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  Henry Armytage Sanders

Henry Armytage Sanders was born in London, England on May 24, 1886. The eldest of Harold Armytage Thomas and Louisa Watkins Sanders' three sons, it is believed his early interest in photography was inspired by his father, who was an optician assistant with the camera and equipment manufacturer W. Watson & Son before opening his own firm, Sanders & Crowhurst with fellow Watson employee, Harry Crowhurst. Although there is no information on his childhood or formal education, it is believed Mr. Sanders began working for Pathé Frѐres in 1909. During his tenure with the French film company, Mr. Sanders impressively mastered the latest photographic and cinematic techniques.

After marrying Lilian Spurge in 1910 and settling in West Ham, London, Mr. Sanders continued working for Pathé until World War I intervened. In December of 1916, he was selected by New Zealand High Commissioner Sir Thomas Mackenzie to become the official photographer with the England-based New Zealand Expeditionary Force (NZEF). He entered the military in March of 1917 with the rank of lieutenant and was entrusted with the responsibility of creating a photographic record of the New Zealand military's activities on the Western Front. His appointment was met with more contempt than praise by wartime officials, as evidenced by New Zealand's Minister of Defense and Acting Prime Minister James Allen's inquiry to Commissioner Mackenzie, "Who is Sanders?" Another New Zealand officer lamented, "He is a regular cockney 'tout,' not even a New Zealander and never been to New Zealand."

Nevertheless, despite numerous challenges, including his 'outsider' status, heavy government censorship and receiving no professional credit for his work, Mr. Sanders fully embraced his new position and was dispatched to France where he took the first of his 'H-Series' photographs while traveling with the New Zealand Tunneling Company. As many early photographers discovered, it was extremely difficult to make combat stills while encumbered with a bulky box camera and fragile developing equipment. Taking clear motion pictures was equally demanding, and steadying an unwieldy tripod-mounted movie camera on rocky terrain often proved to be an impossible task. The aesthetic results were frequently unsatisfactory, and the excessive government censorship meant that little of the footage would ever been seen by anyone but a select few top-ranking officials. Positioning himself behind the lines, Lieutenant Sanders' photographs captured little in the way of combat action during the 1917 Battle of Passchendaele (also known as the Third Battle of Ypres), but he achieved greater success with chronicling the behind-the-scenes activities on the Western Front. Because he seemed to be constantly taking either still photographs or making live-action films, he earned the nickname "Movie" from his soldier comrades.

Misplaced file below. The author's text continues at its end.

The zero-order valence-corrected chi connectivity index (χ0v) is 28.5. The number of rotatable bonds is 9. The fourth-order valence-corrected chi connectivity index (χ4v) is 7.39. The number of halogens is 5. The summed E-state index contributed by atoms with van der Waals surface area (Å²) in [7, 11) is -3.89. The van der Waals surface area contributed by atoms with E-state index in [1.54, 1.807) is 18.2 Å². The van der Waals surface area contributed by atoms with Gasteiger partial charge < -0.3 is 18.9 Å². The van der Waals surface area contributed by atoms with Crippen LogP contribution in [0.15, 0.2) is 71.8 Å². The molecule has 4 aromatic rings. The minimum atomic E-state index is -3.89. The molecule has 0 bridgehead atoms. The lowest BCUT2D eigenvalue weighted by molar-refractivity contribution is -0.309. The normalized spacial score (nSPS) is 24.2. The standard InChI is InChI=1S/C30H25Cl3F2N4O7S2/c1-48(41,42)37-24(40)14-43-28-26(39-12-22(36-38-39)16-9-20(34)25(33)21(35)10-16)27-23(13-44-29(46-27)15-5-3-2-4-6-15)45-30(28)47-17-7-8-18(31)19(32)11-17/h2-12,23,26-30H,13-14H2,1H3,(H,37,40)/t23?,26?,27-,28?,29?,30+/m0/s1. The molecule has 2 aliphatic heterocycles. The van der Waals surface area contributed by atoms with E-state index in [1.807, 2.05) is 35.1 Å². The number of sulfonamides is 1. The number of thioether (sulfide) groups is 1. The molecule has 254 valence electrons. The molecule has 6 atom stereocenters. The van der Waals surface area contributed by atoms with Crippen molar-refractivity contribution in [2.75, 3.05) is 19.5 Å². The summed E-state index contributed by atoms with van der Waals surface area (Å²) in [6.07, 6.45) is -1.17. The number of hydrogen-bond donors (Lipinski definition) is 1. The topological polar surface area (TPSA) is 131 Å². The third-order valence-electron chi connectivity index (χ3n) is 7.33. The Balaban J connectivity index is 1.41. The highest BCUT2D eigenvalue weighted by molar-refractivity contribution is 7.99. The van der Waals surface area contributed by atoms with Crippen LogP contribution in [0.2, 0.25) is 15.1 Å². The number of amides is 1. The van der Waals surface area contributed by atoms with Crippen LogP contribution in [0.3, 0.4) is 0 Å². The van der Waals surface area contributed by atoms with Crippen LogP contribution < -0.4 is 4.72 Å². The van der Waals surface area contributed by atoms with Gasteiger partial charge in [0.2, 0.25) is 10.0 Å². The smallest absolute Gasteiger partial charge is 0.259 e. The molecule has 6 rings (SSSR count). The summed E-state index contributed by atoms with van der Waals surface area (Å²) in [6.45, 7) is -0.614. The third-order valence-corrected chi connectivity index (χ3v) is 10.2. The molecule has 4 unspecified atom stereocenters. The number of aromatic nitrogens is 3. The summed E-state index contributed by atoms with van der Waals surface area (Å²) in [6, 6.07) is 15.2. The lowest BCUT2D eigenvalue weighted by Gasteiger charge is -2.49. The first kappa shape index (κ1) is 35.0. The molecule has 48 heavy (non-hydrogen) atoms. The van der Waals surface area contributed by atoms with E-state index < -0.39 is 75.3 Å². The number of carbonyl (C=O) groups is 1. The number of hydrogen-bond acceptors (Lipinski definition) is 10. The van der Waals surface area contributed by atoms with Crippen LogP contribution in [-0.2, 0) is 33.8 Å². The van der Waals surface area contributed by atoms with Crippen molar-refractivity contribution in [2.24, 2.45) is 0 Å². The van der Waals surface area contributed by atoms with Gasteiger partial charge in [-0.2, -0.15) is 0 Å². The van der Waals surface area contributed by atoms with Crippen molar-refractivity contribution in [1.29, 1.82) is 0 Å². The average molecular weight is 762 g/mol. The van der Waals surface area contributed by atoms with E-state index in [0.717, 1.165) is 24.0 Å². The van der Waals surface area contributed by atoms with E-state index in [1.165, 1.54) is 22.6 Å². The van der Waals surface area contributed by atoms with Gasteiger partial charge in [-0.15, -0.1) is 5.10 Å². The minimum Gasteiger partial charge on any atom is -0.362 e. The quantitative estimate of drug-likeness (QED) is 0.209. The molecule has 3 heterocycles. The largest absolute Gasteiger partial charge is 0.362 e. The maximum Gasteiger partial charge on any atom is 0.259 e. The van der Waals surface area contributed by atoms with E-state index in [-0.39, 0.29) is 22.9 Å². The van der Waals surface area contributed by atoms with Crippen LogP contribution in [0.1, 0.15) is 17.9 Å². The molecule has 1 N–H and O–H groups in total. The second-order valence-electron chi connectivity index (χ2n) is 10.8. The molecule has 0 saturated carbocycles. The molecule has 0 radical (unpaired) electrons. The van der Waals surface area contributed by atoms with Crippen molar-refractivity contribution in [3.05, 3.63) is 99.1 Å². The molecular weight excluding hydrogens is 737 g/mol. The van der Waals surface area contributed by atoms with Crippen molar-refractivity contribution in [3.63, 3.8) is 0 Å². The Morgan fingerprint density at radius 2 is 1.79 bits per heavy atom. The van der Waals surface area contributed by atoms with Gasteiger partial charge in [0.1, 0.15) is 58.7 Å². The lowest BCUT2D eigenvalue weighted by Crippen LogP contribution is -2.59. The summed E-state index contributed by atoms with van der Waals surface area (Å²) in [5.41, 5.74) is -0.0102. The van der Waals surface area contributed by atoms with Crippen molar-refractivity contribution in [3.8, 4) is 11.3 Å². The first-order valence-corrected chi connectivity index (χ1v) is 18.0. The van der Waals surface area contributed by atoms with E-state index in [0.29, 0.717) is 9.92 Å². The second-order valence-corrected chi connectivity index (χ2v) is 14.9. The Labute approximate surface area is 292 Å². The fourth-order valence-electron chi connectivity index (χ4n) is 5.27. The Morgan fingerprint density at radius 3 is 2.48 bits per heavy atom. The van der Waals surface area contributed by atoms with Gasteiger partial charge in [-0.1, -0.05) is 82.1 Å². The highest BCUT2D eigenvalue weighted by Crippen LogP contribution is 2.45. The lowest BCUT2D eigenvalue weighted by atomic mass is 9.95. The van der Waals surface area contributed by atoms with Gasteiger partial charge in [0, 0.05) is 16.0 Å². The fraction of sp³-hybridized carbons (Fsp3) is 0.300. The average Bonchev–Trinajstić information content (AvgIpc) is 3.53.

Lieutenant Sanders was discharged from military service on March 8, 1919. Afterwards, he resumed his employment with Pathé Frѐres, working primarily as an editor. Although based in England, Mr. Sanders and his wife sailed to New York City three times between 1929 and 1933, and it is believed those extended trips were prompted by his work for the international cinematic conglomerate. Forty-nine-year-old Henry Armytage Sanders died at Victoria Cottage Hospital in Thame, Oxfordshire on May 5, 1936. Sadly, only 12 of his official First World War films have survived and those are currently housed in London's Imperial War Museum. However, many of his famous 'H-Series' photographs thankfully still exist, and more than 1,000 of them can be viewed online on the WW100 website (courtesy of the Alexander Turnbull Library in Wellington, New Zealand). Though often criticized for being posed rather than spontaneous, these photographs are historical treasures that remain the only visual documentation of New Zealand's involvement in World War I.

2017 Communications and British Operations on the Western Front, 1914–1918 by Brian N. Hall (Cambridge, UK: Cambridge University Press), pp. 41, 168.

2020 Dental Extraction During First World War (URL:

2018 Henry Armytage Sanders (URL:

2020 New Zealand Cooks Prepare a Meal for Troops (URL:

2018 New Zealand's Final Attack of WWI was Filmed, What Happened to the Footage? by Tony Wright (URL:

2018 Orders, Decorations and Medals (URL:

2020 Portraits of Remembrance: Painting, Memory, and the First World War edited by Margaret Hutchison and Steven Trout (Tuscaloosa, AL: University of Alabama Press), p. 160.

2020 Sanders, Henry Armytage, 1886-1936 (URL:

1995 Stout Centre Review, Vol. V (Wellington, NZ: Stout Research Centre), pp. 19-22.

2020 We Remember Henry Armytage Sanders (URL:

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